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Microsoft on Sunday announced that it would retire the service for its Zune digital media players beginning immediately, and users will no longer able to stream or download content to the device from the Zune music service.
The device will continue to function as a music player, and any downloaded content will remain on the device. Users can transfer music to and from the device, but content that was purchased with digital rights management in place might not continue to play if the license can’t be renewed, the company pointed out.
Existing Zune Music Pass subscriptions will be converted to Groove Music Pass subscriptions, which is also the new version of the Xbox Music Pass, Microsoft said.
Unlike the old passes, this one can be used across all Groove-enabled devices, including Windows 10, Xbox One and Xbox 360 game systems, as well as Android and iOS devices. Groove Music also can be accessed on Sonos devices and through a Web browser on the PC.
Groove Music is priced at $9.99 per month or $99.90 per year. The service does not offer free tracks to download, but it has a catalog of more than 40 million songs.
No iPod Killer
The end of the line for the Zune comes almost nine years to the day that it was launched to the public — Nov. 14, 2006. The device was developed via a partnership with Toshiba, but from the beginning it was hardly the iPod killer.
Microsoft stuck with the Zune, however, and offered second-, third- and even fourth-generation updates to the player.
However, the Zune failed to gain market share in the portable music player space — while by 2010 smartphones with app-driven music options were displacing the digital music player market. As a result, the company announced in March 2011 that no new Zune players would be developed, and it encouraged users to migrate to the Windows Phone platform instead.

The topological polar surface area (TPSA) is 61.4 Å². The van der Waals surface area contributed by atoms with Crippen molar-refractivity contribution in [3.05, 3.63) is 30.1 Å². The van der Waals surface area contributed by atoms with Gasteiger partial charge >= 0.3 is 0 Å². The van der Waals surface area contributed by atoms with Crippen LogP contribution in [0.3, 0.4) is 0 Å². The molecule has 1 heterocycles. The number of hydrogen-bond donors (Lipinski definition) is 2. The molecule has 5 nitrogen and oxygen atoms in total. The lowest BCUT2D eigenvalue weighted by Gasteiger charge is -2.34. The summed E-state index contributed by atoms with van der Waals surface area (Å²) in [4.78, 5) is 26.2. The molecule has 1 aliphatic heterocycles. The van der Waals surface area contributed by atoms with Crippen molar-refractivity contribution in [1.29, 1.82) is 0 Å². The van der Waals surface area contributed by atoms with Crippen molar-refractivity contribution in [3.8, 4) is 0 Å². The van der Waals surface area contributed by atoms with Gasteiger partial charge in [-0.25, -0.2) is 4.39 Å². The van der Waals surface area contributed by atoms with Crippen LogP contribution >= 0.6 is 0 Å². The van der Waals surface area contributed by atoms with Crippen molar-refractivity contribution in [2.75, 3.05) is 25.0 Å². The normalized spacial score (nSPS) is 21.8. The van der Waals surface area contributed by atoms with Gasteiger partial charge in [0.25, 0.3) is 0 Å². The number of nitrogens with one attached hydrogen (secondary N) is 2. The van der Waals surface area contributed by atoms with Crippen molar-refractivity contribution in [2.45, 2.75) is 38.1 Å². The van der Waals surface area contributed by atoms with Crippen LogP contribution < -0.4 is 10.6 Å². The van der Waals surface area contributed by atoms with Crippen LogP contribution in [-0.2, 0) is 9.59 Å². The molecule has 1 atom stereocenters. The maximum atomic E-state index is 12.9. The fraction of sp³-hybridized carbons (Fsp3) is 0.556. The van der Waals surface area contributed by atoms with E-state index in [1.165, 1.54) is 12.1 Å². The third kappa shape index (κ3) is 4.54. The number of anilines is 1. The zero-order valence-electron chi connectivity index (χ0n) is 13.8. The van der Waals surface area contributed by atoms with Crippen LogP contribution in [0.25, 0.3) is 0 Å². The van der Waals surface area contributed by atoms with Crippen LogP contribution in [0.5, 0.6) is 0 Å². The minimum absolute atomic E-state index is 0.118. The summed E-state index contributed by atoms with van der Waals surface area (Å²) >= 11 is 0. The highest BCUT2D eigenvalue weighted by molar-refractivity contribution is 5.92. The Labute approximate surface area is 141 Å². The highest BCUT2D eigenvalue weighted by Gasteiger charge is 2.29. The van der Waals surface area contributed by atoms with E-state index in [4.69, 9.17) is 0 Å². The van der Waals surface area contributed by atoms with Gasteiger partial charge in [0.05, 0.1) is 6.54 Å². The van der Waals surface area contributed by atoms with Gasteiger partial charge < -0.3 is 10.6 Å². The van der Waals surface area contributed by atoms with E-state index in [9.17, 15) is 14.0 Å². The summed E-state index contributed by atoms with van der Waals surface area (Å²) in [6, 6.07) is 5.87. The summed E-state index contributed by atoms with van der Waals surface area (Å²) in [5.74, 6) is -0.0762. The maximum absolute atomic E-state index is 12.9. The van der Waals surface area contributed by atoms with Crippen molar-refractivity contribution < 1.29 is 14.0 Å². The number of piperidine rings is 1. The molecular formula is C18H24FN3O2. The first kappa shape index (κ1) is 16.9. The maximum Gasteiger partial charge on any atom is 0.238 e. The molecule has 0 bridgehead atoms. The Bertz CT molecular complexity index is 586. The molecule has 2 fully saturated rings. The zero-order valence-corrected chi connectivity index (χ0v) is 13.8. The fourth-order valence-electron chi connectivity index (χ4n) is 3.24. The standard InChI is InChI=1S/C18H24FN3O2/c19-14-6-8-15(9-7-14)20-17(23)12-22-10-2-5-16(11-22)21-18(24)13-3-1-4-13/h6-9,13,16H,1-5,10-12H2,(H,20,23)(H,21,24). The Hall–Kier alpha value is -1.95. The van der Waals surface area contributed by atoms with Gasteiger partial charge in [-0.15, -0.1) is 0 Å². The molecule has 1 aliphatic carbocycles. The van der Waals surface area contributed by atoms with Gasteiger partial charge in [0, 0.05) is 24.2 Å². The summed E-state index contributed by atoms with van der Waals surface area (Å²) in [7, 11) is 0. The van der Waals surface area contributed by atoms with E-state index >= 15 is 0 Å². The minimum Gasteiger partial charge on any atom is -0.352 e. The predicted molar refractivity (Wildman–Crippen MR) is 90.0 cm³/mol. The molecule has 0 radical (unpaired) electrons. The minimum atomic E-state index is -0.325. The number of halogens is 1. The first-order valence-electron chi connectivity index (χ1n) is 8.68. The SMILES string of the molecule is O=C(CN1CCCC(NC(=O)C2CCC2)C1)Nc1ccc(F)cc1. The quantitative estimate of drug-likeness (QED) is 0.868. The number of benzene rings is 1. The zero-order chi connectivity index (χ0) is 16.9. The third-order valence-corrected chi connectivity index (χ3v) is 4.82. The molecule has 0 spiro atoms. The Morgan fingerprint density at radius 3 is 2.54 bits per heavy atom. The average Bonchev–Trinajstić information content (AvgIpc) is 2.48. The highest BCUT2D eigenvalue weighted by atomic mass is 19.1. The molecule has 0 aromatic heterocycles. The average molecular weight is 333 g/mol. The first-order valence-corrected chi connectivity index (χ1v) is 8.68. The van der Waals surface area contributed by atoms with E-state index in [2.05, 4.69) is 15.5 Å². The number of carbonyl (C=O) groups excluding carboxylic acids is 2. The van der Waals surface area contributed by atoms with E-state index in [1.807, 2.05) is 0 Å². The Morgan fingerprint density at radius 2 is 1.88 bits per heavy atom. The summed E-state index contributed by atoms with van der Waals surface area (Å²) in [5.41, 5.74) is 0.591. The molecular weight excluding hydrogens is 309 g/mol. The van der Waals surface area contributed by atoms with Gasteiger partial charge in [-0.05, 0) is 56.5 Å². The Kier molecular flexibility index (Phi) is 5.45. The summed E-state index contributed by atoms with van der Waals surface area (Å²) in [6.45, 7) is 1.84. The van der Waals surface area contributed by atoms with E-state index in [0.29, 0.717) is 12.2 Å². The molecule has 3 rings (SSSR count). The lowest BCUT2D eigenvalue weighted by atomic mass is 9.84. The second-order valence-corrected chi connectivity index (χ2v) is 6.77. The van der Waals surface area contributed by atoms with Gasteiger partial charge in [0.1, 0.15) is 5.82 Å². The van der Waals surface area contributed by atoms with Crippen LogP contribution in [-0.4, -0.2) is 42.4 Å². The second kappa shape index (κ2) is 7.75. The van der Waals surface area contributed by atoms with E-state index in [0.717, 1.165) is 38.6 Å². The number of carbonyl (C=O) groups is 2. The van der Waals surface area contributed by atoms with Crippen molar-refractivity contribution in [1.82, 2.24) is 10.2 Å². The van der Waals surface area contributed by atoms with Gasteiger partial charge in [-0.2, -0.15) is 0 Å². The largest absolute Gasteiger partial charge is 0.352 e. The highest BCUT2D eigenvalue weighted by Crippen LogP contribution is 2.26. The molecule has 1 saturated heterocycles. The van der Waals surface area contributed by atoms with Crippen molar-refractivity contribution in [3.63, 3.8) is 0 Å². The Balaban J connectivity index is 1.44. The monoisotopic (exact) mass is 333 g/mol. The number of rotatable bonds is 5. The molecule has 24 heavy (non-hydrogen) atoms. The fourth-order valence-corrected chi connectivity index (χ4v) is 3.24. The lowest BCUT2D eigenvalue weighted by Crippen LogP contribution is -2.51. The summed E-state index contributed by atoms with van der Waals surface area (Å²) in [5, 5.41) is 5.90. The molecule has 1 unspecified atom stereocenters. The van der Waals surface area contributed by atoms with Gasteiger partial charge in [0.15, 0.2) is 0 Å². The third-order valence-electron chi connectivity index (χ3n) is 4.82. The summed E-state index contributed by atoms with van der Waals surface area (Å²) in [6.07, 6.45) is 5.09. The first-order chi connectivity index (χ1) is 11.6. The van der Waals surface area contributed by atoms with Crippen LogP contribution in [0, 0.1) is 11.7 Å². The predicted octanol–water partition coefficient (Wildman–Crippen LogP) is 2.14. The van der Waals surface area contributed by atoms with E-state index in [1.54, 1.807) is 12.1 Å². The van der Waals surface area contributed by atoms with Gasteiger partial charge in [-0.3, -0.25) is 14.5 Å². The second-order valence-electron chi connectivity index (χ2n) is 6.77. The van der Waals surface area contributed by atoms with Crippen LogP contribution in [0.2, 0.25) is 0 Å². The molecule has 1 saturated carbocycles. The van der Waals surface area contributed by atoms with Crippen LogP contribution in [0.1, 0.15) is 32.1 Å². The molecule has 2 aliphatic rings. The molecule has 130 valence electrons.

In the end, the Zune failed where the iPod succeeded.
“The main lesson has to do with ecosystem,” said Roger Kay, principal analyst atEndpoint Technologies Associates.
“The Zune was just a device, whereas Apple not only had a much better device — one that was more intuitive to use and even worked better — but it also had iTunes and all the content licensing,” he told the E-Commerce Times.
“Consumers buy a solution and not a product,” said Roger Entner, principal analyst at Recon Analytics.
“The Zune was a good music player, but didn’t have the entire software/hardware/music buying experience that the iPod provided,” he told the E-Commerce Times.
Too Little Too Late?
Apple’s iPod wasn’t the first portable music player, but it managed to capture the market with its intuitive-to-use device, snappy ad campaigns and music infrastructure.
Microsoft likely wouldn’t have been more successful even if it had arrived prior to the iPod, Kay noted.
“MP3 players had been around for a while, and no one was doing very well with them,” he said. “Creative probably had the best one pre-iPod, but none of them were going anywhere.”
Zune was a response to iPod — one that Microsoft wouldn’t have bothered with had it not been for Apple’s success, added Kay.
It was a pattern the company followed when Apple adopted the GUI interface with its line of Macs.
“Microsoft had to be prodded into a new market by a competitor,” said Kay. “It was too fat, dumb and happy with its monopoly profits to bother with anything new unless if felt threatened.”
Games Get the Attention
The Zune also represented an internal conflict of interest at Microsoft.
“Not only did the Zune compete against products from Apple, it also competed for mindshare within Microsoft from Xbox,” said Josh Crandall, principal analyst atNetpop Research.
“Over the years, Microsoft centered brand building around the gaming platform, squeezing any room away from the Zune,” he told the E-Commerce Times.
After numerous years of semisupport, “retiring the Zune was more of a housekeeping item than anything else,” said Recon Analytics’ Entner.
“The Zune died quite a few years ago,” he added.
“It’s about time Microsoft officially retires the Zune,” said Crandall. “Consumers have forgotten about it for years now.”
Microsoft may be signaling that there isn’t extra room at the company for subpar products.
“The message is that they are doubling down on Xbox and Surface,” added Crandall. “Cut the chaff, focus on what’s working, and continue to iterate. It’s the new Microsoft way.”
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